BUGATTI EB110 (1991-95)
ENGINE - V-twelve-cylinder
CAPACITY - 3500cc
POWER - 553-611bhp
TOP SPEED - 212-221mph (341-356kph)
NO. BUILT - Not known
Info from 'the World Encyclopedia of Cars' - Martin Buckley and Chris Rees


Sunday, 20 April 2014

Classic cars - Technical development

In the beginning, cars were motorized horse carriages or, in the case of the three-wheeled Benz of 1889, relied heavily on cycle technology. Most cars were braked only by the rear wheel; steering, often by tiller, was slow and ponderous. a shoulder-high centre of gravity threatened to top the car over. All this was containable at the 4mp (6.4kph) first allowed in Britain for motor vehicles and not too scary at the 14mph (22.5kph) allowed by 1896, but as speeds rose, something had to be done. Makers who introduced each refinement created classics along the way.

ABOVE : Cord's 810 used a super-charged V8 Lycoming engine with revolutionary front-wheel drive. 

Excellence began with high-class cars such as the Rolls-Royce and Bentley. Steadily, the technology filtered down to such humble transport as the Austin Seven. By the start of the Second World War, bodies were generally made of steel, sat on a separate chassis, and there were brakes all round. Jaguar brought disc brakes to the world's notice at Le Mans in 1953; five years later they appeared on Jaguar's road cars and soon every maker used them.

Four-wheel drive, with anti-lock brakes, was pioneered by Ferguson Formula. It first appeared in a passenger car on the Jensen FF of 1966, along with Dunlop Maxaret anti-lock brakes derived from aircraft technology. It was expensive and complex - only 320 were built.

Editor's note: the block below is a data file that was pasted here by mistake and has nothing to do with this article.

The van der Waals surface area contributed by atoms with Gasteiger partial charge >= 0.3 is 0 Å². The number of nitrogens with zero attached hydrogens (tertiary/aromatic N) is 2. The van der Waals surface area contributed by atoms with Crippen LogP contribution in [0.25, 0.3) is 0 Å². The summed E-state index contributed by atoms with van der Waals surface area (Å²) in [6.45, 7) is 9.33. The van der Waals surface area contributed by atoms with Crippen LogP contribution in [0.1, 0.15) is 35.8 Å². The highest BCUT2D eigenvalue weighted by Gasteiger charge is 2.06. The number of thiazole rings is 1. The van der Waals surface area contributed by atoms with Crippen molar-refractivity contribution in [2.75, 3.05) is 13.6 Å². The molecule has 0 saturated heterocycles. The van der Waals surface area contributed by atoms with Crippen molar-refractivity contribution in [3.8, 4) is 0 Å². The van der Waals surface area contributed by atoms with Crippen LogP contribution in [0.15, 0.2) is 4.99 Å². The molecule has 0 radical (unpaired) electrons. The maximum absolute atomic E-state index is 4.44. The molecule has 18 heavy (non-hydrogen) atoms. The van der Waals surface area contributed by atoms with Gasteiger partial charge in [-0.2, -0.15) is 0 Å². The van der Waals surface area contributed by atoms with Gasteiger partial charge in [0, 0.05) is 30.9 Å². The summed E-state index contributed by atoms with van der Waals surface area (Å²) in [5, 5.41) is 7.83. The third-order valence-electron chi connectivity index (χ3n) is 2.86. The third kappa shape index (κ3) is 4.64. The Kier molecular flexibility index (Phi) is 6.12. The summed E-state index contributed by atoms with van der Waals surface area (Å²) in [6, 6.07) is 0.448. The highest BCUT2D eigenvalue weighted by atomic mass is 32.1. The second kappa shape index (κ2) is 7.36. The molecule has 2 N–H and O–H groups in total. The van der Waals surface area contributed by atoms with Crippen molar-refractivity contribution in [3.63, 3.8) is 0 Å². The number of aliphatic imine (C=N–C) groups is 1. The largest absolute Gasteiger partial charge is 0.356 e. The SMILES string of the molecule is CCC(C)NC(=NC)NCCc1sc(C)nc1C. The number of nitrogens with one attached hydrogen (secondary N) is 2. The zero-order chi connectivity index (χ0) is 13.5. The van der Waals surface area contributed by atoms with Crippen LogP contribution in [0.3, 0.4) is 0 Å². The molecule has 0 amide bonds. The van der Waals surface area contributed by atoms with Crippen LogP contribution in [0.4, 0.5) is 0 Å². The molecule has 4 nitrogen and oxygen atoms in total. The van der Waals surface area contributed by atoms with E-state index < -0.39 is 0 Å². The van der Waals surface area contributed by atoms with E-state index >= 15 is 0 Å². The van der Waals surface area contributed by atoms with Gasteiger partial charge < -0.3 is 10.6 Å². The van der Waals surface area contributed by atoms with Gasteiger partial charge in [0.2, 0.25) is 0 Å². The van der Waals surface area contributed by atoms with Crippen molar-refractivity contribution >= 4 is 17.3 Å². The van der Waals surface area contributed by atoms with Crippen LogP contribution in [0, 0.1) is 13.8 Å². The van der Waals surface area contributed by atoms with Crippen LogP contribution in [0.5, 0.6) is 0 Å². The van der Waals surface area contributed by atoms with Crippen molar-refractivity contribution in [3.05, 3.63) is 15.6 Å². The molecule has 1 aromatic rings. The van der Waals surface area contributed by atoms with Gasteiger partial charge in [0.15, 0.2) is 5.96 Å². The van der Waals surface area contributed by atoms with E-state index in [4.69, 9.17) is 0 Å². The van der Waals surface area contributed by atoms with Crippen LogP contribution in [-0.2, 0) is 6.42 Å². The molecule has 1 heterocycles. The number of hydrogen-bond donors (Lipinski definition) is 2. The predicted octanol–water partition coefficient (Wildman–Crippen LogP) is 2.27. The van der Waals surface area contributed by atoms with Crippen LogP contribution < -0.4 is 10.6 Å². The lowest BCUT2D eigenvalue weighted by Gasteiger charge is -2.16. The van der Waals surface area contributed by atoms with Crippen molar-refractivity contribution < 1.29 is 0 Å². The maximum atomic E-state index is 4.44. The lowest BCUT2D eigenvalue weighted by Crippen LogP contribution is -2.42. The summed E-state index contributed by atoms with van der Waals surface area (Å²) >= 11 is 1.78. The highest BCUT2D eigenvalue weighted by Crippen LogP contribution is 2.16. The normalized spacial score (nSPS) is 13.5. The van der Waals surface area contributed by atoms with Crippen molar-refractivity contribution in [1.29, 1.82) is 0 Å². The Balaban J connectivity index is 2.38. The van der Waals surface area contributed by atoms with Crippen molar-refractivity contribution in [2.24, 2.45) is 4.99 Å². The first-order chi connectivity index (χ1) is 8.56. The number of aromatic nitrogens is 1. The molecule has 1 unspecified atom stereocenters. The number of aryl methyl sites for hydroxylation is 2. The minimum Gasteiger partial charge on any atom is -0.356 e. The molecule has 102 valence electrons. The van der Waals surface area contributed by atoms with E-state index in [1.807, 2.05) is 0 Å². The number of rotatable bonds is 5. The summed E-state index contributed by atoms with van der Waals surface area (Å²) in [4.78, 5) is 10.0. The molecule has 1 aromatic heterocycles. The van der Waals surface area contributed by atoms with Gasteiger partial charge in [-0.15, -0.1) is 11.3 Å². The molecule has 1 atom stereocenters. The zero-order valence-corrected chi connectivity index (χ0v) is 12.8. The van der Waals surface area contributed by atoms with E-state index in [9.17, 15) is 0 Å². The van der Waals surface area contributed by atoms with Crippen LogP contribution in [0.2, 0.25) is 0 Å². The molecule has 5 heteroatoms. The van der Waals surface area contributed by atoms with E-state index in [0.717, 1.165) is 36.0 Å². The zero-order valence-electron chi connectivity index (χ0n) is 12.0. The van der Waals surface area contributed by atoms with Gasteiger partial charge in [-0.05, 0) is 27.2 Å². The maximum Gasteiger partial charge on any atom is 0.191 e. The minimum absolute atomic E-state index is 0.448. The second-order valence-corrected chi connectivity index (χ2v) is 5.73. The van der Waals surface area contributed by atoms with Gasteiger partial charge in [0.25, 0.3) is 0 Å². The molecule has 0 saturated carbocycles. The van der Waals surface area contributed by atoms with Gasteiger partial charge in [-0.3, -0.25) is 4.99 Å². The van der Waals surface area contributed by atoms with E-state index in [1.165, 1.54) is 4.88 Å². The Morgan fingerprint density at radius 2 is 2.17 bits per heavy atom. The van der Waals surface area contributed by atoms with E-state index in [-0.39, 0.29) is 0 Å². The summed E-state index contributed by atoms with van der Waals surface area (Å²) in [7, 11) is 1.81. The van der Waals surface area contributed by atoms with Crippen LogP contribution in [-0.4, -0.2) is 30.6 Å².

ABOVE : The Lancia Aprillia was a ground-breaking saloon of the mid-1930's. 

Overhead camshafts allowed more direct operation of valves and a better combustion-chamber shape. They were used on specialist racing cars such as the Alfa Romeo and Bugatti from the 20's onwards and were introduced to the mainstream in the straight-six XK engine in the 120 of 1948. Soon, makers realised they could run double overhead camshafts and multi-valve layouts.

Self-leveling was a standard feature of the futuristic DS launched in 1955 by Citroën. Even the cheaper 2CV had a modicum of leveling, because front and rear suspension were inter-connected by springs. The British Motor Corporation (BMC) 1100 and 1800 of the 60's - and Minis of the period - are inter-connected hydraulically. Self-leveling was used at the tail-end of the Range Rover from its launch in 1970.

ABOVE : The revolutionary Mini, a masterpiece of packaging. 

Front-wheel drive used by BSA, Cord and Citroën since the 30's, did not hit the mainstream until the Mini appeared in 1959. While scorned by purists, this layout makes for safe, predictable handling and better packaging - more interior room for a given size - than rear-driven counterparts.

All the while, chassis improvements and tyre technology shadowed each other: Citroën's Traction-avant was the first car to use radial tyres, the narrow and distinctively treaded Michelin X.

ABOVE : A 1956 Chevy: crude - but comfortable and well-equipped. 

In America, spacious cars with powerful, six- and eight-cylinder engines were common, even before the war. Makers loaded cars with every device to take the work out of driving: automatic transmission, power steering, power brakes, air conditioning, self-dipping headlamps. Engines, generally under-stressed by large capacity, show-cased maintenance-free features such as hydraulic tappets (initially used for quietness).

- Extracted from 'The World Encyclopedia of Cars' by Martin Buckley and Chris Rees